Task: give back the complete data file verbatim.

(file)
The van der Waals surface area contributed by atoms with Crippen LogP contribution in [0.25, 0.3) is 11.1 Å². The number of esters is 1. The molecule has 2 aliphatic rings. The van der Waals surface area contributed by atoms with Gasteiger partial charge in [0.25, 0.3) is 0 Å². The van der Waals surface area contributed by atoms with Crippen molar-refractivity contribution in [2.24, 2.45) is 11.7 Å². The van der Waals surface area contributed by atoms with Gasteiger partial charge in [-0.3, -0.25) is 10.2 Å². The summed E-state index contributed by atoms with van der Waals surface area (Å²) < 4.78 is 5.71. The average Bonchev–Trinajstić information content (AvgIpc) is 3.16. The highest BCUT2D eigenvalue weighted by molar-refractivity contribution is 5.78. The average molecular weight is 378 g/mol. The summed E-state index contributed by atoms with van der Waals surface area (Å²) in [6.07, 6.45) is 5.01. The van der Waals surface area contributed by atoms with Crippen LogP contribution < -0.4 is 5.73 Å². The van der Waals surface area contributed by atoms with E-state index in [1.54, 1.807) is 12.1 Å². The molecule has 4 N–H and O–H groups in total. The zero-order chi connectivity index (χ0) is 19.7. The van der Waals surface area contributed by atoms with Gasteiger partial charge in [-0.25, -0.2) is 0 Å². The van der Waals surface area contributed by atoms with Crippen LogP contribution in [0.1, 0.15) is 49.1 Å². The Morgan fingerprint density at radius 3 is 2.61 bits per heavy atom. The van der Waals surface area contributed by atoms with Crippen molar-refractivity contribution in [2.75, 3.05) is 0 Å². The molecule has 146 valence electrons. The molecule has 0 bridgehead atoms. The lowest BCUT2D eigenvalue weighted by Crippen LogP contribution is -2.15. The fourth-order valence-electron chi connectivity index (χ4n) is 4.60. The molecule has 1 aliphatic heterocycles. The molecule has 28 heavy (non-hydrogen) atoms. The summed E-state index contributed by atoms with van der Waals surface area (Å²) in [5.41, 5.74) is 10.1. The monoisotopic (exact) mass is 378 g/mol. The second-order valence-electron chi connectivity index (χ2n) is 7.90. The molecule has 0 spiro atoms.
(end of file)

The van der Waals surface area contributed by atoms with Crippen LogP contribution in [0.25, 0.3) is 11.1 Å². The number of esters is 1. The molecule has 2 aliphatic rings. The van der Waals surface area contributed by atoms with Gasteiger partial charge in [0.25, 0.3) is 0 Å². The van der Waals surface area contributed by atoms with Crippen molar-refractivity contribution in [2.24, 2.45) is 11.7 Å². The van der Waals surface area contributed by atoms with Gasteiger partial charge in [-0.3, -0.25) is 10.2 Å². The summed E-state index contributed by atoms with van der Waals surface area (Å²) < 4.78 is 5.71. The average Bonchev–Trinajstić information content (AvgIpc) is 3.16. The highest BCUT2D eigenvalue weighted by molar-refractivity contribution is 5.78. The average molecular weight is 378 g/mol. The summed E-state index contributed by atoms with van der Waals surface area (Å²) in [6.07, 6.45) is 5.01. The van der Waals surface area contributed by atoms with Crippen LogP contribution < -0.4 is 5.73 Å². The van der Waals surface area contributed by atoms with E-state index in [1.54, 1.807) is 12.1 Å². The molecule has 4 N–H and O–H groups in total. The zero-order chi connectivity index (χ0) is 19.7. The van der Waals surface area contributed by atoms with Gasteiger partial charge in [-0.25, -0.2) is 0 Å². The van der Waals surface area contributed by atoms with Crippen LogP contribution in [0.1, 0.15) is 49.1 Å². The Morgan fingerprint density at radius 3 is 2.61 bits per heavy atom. The van der Waals surface area contributed by atoms with Crippen molar-refractivity contribution in [2.75, 3.05) is 0 Å². The molecule has 146 valence electrons. The molecule has 0 bridgehead atoms. The lowest BCUT2D eigenvalue weighted by Crippen LogP contribution is -2.15. The fourth-order valence-electron chi connectivity index (χ4n) is 4.60. The molecule has 1 aliphatic heterocycles. The molecule has 28 heavy (non-hydrogen) atoms. The summed E-state index contributed by atoms with van der Waals surface area (Å²) in [5.41, 5.74) is 10.1. The monoisotopic (exact) mass is 378 g/mol. The second-order valence-electron chi connectivity index (χ2n) is 7.90. The molecule has 0 spiro atoms.